Have Ofsted's problems only just begun?

The watchdog survived a term of its controversial new inspections largely unscathed. But, with MATs on the attack and an overflowing in tray, Ofsted is entering dangerous waters

William Stewart

Have Ofsted's problems only just begun?

Ofsted should be riding high. It has survived an election in which its very existence was called into question and emerged with the full backing of the victorious party.

That is quite a turnaround. It wasn’t that long ago that a Conservative government was considering drastic surgery on the inspectorate

Department for Education unhappiness with the way the watchdog was being led was such that one adviser wrote that it was "worth thinking about the whole Ofsted approach with a blank sheet of paper".

Today that same adviser, one Dominic Cummings, is master of all he surveys across Whitehall. Yet the government is happy not only to mount a fierce defence of Ofsted, but it is prepared to cough up to expand the length of its inspections.

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Better still for chief inspector Amanda Spielman, ministers are backing her own long-held ambition to go back to routine inspection for "outstanding" schools.

She has also managed a term’s worth of school inspections under a radically different approach that has been relatively trouble-free when compared with the huge levels of trepidation among heads its introduction first provoked.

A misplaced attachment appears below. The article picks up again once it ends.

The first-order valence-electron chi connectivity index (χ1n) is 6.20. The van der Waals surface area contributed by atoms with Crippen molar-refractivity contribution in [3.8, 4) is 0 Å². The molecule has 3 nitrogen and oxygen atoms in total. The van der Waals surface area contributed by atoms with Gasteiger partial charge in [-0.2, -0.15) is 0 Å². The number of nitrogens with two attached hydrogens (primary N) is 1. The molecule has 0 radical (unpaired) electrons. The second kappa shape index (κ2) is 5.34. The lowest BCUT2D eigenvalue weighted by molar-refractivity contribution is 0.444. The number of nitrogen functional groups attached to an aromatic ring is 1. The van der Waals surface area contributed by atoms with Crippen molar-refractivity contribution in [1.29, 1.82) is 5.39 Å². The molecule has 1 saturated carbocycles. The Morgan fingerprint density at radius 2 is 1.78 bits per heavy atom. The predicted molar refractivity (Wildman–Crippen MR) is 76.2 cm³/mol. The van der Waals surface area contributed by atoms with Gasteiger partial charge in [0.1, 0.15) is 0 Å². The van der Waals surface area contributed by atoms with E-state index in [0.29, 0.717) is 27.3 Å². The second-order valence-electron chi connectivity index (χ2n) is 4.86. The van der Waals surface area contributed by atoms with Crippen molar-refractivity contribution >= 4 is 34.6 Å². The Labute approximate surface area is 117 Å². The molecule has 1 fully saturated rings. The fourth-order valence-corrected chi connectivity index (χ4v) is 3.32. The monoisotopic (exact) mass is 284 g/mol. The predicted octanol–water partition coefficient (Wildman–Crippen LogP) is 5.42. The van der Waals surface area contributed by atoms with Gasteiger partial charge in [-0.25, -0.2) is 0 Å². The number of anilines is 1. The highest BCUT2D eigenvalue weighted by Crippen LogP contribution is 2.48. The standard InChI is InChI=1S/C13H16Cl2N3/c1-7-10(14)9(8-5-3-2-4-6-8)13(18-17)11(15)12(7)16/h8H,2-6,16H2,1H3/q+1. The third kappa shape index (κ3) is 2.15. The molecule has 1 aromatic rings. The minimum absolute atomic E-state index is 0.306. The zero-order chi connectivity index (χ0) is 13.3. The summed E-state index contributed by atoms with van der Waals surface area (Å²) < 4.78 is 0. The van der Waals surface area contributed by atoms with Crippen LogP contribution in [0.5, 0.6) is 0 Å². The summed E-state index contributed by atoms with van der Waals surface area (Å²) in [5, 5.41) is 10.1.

But real discontent can take time to fully emerge. And now it really is beginning to.

Last week’s Tes exclusive about aggrieved teachers complaining the new inspections were “drawn up over a middle class dinner table” by people with no idea about challenging schools was swiftly followed by two of the country’s most influential academy trusts condemning Ofsted’s "middle-class framework for middle-class kids”.  And then an academy chain founded by schools minister Lord Agnew weighed in.  

And that matters.

England’s largest teaching union complaining that the inspections have created a “tsunami” of extra work for primary teachers could always be batted off with a “well, they would say that, wouldn’t they”. But when the likes of Harris, Outwood Grange and the Inspiration Trust start to get involved, things become much more serious for Ofsted. These organisations will be listened to by ministers, and their intervention means that the watchdog is now under fire from all sides.

And this comes when its stock with teachers is already at a low. Ofsted may have survived the election but it is worth stepping back to reflect on how it could have got to the point at which two out of the three main parties were prepared to abolish it completely.

Extra duties may only make things worse for an inspectorate where money is already tight. The cash injection needed to enable Ofsted to re-inspect "outstanding" schools is subject to the outcome of the government’s next Spending Review, and therefore, by definition, to negotiation.

That is ominous for an organisation that has now been committed to re-inspecting 3,700 schools and colleges by 2025; not to mention its own idea of taking a new approach to “stuck” schools.

And don’t forget that the DfE is already expecting Ofsted to extend the length of inspections at secondaries and large primaries to three days, and to pilot no-notice visits.

Asked by Tes whether the extra £10 million in funding pledged by the Tories to do all this would be enough, Ofsted was tight lipped. The next year could be Ms Spielman’s biggest test yet.

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William Stewart

William Stewart

William Stewart is News editor at Tes

Find me on Twitter @wstewarttes

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